How many times have you walked past someone who is homeless and wondered how did they find themselves in that position? Written by Daniel Keene and directed by Edwina Strobl, Boxman looks at one such person, living on the streets of London. In the case of ‘Ringo’ (who is played by Reice Weathers) his predicament follows childhood experiences that are hard to fathom.
In an undisclosed African country, Ringo’s father is taken away from him. The soldiers come for him too, much to his mother’s chagrin. From the age of 11, Ringo has to serve as a ‘conscripted’ soldier – taught how to kill and expected to do so. The play doesn’t offload all of his story at once, but discloses his past bit-by-bit in the relatively ‘uneventful’ existence he has now. Through his gentle demeanour, we ‘ease’ into his world, despite our privilege.
References abound about Oval station and the greenery nearby (which are close to the theatre that hosts this performance). In doing so, Weathers paints a picture of someone we can totally imagine – and how in all likelihood not many people would have anything to do with.
Ringo asks the audience to imagine the worst thing that has ever happened to you. “War,” he says “is having the worst thing happen to you every day.” He expounds on this by saying if war lasts long enough, one eventually becomes numb and the things that were of great value cease to matter.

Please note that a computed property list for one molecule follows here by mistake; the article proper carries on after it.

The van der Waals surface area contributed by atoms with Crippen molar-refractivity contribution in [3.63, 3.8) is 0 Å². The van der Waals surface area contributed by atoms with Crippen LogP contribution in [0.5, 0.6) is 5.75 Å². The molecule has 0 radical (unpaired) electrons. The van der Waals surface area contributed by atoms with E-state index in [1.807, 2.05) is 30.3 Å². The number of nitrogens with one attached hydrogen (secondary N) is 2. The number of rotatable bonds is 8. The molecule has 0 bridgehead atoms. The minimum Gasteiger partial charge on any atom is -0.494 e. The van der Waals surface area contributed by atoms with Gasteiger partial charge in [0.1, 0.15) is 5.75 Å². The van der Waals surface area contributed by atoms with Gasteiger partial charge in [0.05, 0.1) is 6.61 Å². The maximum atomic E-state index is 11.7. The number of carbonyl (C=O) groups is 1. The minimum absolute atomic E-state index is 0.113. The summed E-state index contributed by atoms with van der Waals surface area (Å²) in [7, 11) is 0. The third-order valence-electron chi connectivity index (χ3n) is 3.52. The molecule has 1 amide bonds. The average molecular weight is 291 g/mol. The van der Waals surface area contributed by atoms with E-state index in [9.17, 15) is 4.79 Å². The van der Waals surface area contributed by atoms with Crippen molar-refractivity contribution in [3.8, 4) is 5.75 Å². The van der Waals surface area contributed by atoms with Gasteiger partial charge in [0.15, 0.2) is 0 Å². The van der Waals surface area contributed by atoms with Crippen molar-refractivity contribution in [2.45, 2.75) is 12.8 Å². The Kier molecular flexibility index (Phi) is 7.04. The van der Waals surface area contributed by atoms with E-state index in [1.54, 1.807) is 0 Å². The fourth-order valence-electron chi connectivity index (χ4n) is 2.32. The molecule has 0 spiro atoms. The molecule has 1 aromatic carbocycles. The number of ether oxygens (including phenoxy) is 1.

After years as a soldier, Ringo makes it back home. Only there is no mother, father or sister. Not even a village where they once lived. What does something like this do to one’s identity, when everyone you ever known is dead and gone? Ringo talks from time to time about ‘God’ – something that was impressed upon him as a child as being of importance. It is from his mother that Ringo has inherted his philosophical and ‘spiritual’ outlook, though we sense that it’s more a perennial reminder of his her than of any personal solace.
As for his ‘moniker’ – an Anglicised pronounciation of his African name. However, as a child soldier, the one silver lining in his existence back then was access to a radio and listening to a station that played a lot of Beatles songs.
So the play comes full circle, with ‘Ringo’– a man without a family or identity – living out of a box, in the country of the Fab Four. His ‘home’ isn’t Buckingham Palace, but apart from the occasional visit by a policeman, Ringo is rarely questioned or given ‘orders’. Perhaps there’s an aspect of penance in his present existence, but after everything that’s happened to his family, what else can anyone take from him..?
© Michael Davis 2018
Boxman played at Blue Elephant Theatre on 4th-6th July.